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Sally Jewell

U.S. Secretary of the Interior Sally Jewell chats with Sen. Jon Tester, D-Mont., and rancher Jim Stone near Ovando on Saturday on the success of conservation efforts to preserve the Crown of the Continent ecosystem.

OVANDO – With the Bob Marshall Wilderness serving as the backdrop, U.S. Secretary of the Interior Sally Jewell and Sen. Jon Tester, D-Mont., praised a group of ranchers and their conservation allies on Saturday for doing what, not too many years ago, was unthinkable.

Starting back around 1992, when American Rivers listed the Blackfoot River as one of America’s 10 most endangered waterways, a group of ranchers and conservationists came together to address the problem.

In the years that have followed, the effort has expanded beyond anyone’s expectations to encompass a landscape that spreads larger than the boundaries of some Eastern states.

More than 600,000 acres have been conserved across the so-called Crown of the Continent, an area that encompasses the Bob Marshall Wilderness Complex and Glacier National Park.

Added together, it all represents the most intact wildland in North America, and it has emerged as a national model.

“You know what you’ve got here and how special it is,” Jewell said. “You’re setting a pathway forward that’s sustainable, takes into account the challenges we face in our environment, and recognizes what’s at stake.”

While the efforts have been grand in both vision and achievement, much of the success may be traced back to the Land and Water Conservation Fund, a program established by Congress in 1965.

Montana has received $400 million in LWCF funding through the years, Jewell said, and it has helped conserve land while keeping it workable for ranchers and accessible to the public.

President Barack Obama is asking Congress to fully fund the program at $900 million, though Jewell said the funding isn’t guaranteed.

Ranchers urged Jewell to fight for the fund’s renewal. Jewell, in turn, said their voices would be needed at the table.

“Your voices in particular are really important on this,” Jewell said. “The president has put full funding for LWCF in the budget for 2015, but it will require legislation to get it reauthorized and get it across the finish line.”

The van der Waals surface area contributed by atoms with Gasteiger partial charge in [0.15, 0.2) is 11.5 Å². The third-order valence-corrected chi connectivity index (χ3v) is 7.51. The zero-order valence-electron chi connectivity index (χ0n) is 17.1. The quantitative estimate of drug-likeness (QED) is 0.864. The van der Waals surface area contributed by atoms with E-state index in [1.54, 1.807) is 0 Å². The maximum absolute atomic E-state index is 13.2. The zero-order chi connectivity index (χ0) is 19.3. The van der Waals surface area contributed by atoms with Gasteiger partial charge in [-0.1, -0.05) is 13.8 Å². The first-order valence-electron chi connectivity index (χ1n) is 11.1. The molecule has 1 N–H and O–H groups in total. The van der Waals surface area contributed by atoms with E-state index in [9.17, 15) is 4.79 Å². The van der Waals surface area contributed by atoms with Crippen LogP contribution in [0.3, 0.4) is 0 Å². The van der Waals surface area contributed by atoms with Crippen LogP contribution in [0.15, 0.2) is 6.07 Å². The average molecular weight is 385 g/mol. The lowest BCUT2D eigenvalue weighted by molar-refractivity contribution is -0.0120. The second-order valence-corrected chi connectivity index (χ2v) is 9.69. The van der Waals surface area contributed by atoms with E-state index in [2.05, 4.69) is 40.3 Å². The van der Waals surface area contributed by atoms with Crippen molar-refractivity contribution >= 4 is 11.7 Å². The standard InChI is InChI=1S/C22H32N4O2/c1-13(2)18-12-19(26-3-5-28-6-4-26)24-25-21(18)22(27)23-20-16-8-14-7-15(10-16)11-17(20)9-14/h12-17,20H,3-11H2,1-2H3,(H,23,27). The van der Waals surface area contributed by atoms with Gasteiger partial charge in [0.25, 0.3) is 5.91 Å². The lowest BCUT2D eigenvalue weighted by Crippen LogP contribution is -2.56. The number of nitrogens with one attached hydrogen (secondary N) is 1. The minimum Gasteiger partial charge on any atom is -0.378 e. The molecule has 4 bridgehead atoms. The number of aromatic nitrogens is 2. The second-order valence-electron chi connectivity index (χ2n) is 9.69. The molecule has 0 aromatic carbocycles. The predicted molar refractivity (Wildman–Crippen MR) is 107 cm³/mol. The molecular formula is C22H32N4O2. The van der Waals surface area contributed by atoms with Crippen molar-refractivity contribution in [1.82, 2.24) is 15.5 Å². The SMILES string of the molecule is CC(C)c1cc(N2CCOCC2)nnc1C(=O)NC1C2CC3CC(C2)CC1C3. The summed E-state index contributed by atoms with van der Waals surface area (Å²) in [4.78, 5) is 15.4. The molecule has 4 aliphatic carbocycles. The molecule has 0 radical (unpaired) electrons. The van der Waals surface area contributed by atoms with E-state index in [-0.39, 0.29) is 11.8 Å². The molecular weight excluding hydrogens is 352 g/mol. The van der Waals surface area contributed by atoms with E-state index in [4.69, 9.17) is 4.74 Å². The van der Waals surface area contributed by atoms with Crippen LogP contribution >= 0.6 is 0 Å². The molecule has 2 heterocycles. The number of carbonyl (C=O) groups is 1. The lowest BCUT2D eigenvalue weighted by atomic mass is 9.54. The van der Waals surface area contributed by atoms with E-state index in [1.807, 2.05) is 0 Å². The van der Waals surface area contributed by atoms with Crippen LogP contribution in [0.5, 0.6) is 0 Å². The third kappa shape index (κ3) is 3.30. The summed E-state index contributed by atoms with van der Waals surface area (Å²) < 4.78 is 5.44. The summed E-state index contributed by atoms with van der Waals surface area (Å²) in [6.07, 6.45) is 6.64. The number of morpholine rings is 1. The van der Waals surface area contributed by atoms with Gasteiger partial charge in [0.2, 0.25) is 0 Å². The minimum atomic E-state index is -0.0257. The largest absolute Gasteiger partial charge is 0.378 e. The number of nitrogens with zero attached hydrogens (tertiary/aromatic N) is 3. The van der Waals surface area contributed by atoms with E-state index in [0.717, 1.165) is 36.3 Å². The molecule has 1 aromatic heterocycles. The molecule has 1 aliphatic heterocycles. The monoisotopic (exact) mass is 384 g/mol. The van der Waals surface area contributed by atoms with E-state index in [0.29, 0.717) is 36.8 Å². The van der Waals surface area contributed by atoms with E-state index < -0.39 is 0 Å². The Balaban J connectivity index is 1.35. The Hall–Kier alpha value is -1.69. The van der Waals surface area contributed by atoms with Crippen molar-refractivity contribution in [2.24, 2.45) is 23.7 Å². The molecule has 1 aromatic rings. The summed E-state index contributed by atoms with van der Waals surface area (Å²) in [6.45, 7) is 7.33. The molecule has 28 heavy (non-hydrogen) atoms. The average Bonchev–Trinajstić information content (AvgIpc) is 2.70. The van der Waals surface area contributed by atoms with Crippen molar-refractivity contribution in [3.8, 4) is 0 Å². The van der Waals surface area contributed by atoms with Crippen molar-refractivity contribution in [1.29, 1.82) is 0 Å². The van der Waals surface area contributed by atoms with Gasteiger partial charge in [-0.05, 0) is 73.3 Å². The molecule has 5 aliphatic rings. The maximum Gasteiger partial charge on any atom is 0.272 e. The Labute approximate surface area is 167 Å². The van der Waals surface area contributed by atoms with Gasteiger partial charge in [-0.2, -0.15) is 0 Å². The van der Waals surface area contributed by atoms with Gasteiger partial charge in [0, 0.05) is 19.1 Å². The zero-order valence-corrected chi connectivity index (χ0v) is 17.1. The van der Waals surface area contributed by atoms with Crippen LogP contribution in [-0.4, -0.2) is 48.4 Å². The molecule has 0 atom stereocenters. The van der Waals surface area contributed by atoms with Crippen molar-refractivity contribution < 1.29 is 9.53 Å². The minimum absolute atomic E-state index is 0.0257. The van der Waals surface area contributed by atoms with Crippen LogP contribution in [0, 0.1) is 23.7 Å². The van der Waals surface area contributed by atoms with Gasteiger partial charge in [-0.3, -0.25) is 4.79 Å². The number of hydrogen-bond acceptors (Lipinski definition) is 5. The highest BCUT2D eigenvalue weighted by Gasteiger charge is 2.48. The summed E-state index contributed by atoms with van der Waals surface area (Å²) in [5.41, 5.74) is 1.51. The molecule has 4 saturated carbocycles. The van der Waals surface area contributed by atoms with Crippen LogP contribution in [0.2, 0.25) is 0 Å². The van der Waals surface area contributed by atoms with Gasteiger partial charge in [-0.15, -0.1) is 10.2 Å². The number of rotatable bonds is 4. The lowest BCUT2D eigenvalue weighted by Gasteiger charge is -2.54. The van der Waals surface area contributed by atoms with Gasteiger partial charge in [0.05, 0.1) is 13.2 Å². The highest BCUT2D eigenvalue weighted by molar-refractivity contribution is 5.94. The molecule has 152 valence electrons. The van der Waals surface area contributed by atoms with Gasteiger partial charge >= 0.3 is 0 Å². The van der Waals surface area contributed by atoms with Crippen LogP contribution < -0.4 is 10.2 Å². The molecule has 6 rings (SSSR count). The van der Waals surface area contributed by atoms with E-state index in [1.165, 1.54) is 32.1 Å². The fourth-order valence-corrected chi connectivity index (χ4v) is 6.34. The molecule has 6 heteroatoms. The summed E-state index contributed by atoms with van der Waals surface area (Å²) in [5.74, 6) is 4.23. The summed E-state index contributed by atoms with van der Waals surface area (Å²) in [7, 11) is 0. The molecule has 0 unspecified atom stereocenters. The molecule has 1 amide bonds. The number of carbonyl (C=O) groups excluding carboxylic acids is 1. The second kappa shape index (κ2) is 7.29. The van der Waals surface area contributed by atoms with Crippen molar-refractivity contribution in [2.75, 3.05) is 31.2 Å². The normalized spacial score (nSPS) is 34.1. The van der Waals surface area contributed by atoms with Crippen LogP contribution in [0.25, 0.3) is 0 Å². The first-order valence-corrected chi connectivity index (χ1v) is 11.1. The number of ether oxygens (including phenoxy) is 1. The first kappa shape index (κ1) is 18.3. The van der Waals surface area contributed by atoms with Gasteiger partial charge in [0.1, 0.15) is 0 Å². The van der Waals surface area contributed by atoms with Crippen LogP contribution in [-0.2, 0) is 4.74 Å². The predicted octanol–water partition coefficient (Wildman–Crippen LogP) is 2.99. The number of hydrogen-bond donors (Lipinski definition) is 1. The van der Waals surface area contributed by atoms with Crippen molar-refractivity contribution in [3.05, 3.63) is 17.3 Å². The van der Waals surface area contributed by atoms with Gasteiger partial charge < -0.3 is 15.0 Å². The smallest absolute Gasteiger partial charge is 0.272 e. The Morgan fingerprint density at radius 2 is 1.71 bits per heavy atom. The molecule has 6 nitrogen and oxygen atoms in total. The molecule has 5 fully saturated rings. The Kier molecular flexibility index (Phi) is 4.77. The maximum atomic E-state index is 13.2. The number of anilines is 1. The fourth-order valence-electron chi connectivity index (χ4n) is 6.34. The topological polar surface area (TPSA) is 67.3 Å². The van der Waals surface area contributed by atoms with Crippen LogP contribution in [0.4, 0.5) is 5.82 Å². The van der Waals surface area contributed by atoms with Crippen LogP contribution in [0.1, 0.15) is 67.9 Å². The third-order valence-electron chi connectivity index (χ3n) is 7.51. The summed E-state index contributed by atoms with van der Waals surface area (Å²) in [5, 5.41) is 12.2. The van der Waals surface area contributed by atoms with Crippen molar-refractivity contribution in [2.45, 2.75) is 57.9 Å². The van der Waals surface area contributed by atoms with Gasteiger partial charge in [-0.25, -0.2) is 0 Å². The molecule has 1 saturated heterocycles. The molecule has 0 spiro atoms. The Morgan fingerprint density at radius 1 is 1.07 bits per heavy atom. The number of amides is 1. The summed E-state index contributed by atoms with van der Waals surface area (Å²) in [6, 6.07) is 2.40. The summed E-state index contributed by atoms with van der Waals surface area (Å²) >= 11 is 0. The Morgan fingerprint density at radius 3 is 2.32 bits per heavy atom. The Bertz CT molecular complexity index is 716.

The significance of the LWCF may be a story told in the success of the Crown of the Continent initiative. Once separated by fear and misunderstanding, those behind the effort have worked past their fears to establish trust and a symbiotic partnership.

Conservation groups describe the ranchers as heroes and trend setters. Ranchers see the conservation groups as critical allies and necessary partners. Such collaboration was rare not long ago, and the results are getting noticed.

“These partnerships are critical,” said Choteau rancher Dusty Crary. “We couldn’t do it without groups like the U.S. Fish and Wildlife Service and The Nature Conservancy. We’re working and we don’t have the funds to do these things on our own. We need these people.”

Crary jokes that if it took a dollar to get around the world, most Montana ranchers wouldn’t get beyond site. The LWCF has helped them do what they couldn’t do for themselves – expand their operation while keeping the land in production.

That, in turn, also has helped conserve large swaths of land surrounding the Bob Marshall Wilderness Complex, including the Rocky Mountain Front, the Blackfoot Valley and the Seeley-Swan Valley.

Taken as a whole, the areas encompass 18 million acres of private, state and federal land.

“For the last 18 years, we were all wanting to do the same thing,” Crary said. “But we hadn’t talked to each other, and we hadn’t figured out how to do it. We all see what’s at stake here. We really rolled up our sleeves and came together.”


The Blackfoot Challenge – one of the many stakeholders behind the Crown of the Continent conservation effort – has helped conserve 235,000 acres throughout the Blackfoot Valley by working with private landowners, public agencies and various land trusts.

The results have kept land in working status and opened up public access to the Blackfoot River. It has led to the completion of needed restoration projects, and it has preserved fish and wildlife habitat.

“The biggest lesson is that we’re not done,” said Richard Jeo, the state director for The Nature Conservancy. “We’ve done a tremendous amount of work, but there’s still much to do. This is a start.”

The efforts on the ground have been building for nearly 40 years, advancing in fits and starts. But the recipe has been simple, adhering to what some on Saturday described as the “80-20 rule,” one that focuses on what people share in common and not what divides them.

Ovando rancher Jim Stone admitted his own fears when looking back. It wasn’t easy watching the Blackfoot Valley move from a past built on timber and mining toward a future built on uncertainty.

But the old ways of doing business aren’t always the best ways, he said. It’s a story Jewell has heard before.

“It’s hard to let go of the ‘from,’ if you don’t know where the ‘to’ is,” Jewell said, describing the challenge efforts like this face in other parts of the country. “All of our jobs is to paint a different picture of the ‘to’ than what people are used to looking for in the rearview mirror. That’s what you’re all doing here.”

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Reporter Martin Kidston can be reached at 523-5260, or at

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